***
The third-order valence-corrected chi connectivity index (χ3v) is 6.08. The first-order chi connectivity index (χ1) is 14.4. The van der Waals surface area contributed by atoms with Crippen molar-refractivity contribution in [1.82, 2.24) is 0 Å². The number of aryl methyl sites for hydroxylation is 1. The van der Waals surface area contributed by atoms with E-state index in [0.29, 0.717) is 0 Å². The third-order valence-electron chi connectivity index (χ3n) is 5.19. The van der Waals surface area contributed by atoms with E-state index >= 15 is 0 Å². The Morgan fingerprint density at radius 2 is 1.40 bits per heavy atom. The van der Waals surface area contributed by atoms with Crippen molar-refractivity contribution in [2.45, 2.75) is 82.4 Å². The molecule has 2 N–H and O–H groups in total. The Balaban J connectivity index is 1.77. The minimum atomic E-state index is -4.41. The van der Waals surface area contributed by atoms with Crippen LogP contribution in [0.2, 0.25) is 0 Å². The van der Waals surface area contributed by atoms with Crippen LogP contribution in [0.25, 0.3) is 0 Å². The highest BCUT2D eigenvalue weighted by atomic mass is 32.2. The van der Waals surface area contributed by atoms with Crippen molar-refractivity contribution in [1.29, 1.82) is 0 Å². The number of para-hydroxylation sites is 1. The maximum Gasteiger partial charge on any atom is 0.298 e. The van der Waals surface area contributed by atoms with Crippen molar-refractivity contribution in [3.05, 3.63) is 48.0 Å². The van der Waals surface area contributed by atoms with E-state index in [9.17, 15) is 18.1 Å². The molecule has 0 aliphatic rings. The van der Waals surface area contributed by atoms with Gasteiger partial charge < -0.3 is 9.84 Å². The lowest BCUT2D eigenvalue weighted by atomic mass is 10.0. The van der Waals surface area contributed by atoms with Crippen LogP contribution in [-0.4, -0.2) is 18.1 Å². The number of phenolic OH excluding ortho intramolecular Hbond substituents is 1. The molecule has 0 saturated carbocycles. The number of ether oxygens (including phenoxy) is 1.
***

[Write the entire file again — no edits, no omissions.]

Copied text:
The third-order valence-corrected chi connectivity index (χ3v) is 6.08. The first-order chi connectivity index (χ1) is 14.4. The van der Waals surface area contributed by atoms with Crippen molar-refractivity contribution in [1.82, 2.24) is 0 Å². The number of aryl methyl sites for hydroxylation is 1. The van der Waals surface area contributed by atoms with E-state index in [0.29, 0.717) is 0 Å². The third-order valence-electron chi connectivity index (χ3n) is 5.19. The van der Waals surface area contributed by atoms with E-state index >= 15 is 0 Å². The Morgan fingerprint density at radius 2 is 1.40 bits per heavy atom. The van der Waals surface area contributed by atoms with Crippen molar-refractivity contribution in [2.45, 2.75) is 82.4 Å². The molecule has 2 N–H and O–H groups in total. The Balaban J connectivity index is 1.77. The minimum atomic E-state index is -4.41. The van der Waals surface area contributed by atoms with Crippen LogP contribution in [0.2, 0.25) is 0 Å². The van der Waals surface area contributed by atoms with Crippen LogP contribution in [0.25, 0.3) is 0 Å². The highest BCUT2D eigenvalue weighted by atomic mass is 32.2. The van der Waals surface area contributed by atoms with Crippen molar-refractivity contribution in [1.29, 1.82) is 0 Å². The number of para-hydroxylation sites is 1. The maximum Gasteiger partial charge on any atom is 0.298 e. The van der Waals surface area contributed by atoms with Crippen molar-refractivity contribution in [3.05, 3.63) is 48.0 Å². The van der Waals surface area contributed by atoms with E-state index in [9.17, 15) is 18.1 Å². The molecule has 0 aliphatic rings. The van der Waals surface area contributed by atoms with Gasteiger partial charge < -0.3 is 9.84 Å². The lowest BCUT2D eigenvalue weighted by atomic mass is 10.0. The van der Waals surface area contributed by atoms with Crippen LogP contribution in [-0.4, -0.2) is 18.1 Å². The number of phenolic OH excluding ortho intramolecular Hbond substituents is 1. The molecule has 0 saturated carbocycles. The number of ether oxygens (including phenoxy) is 1.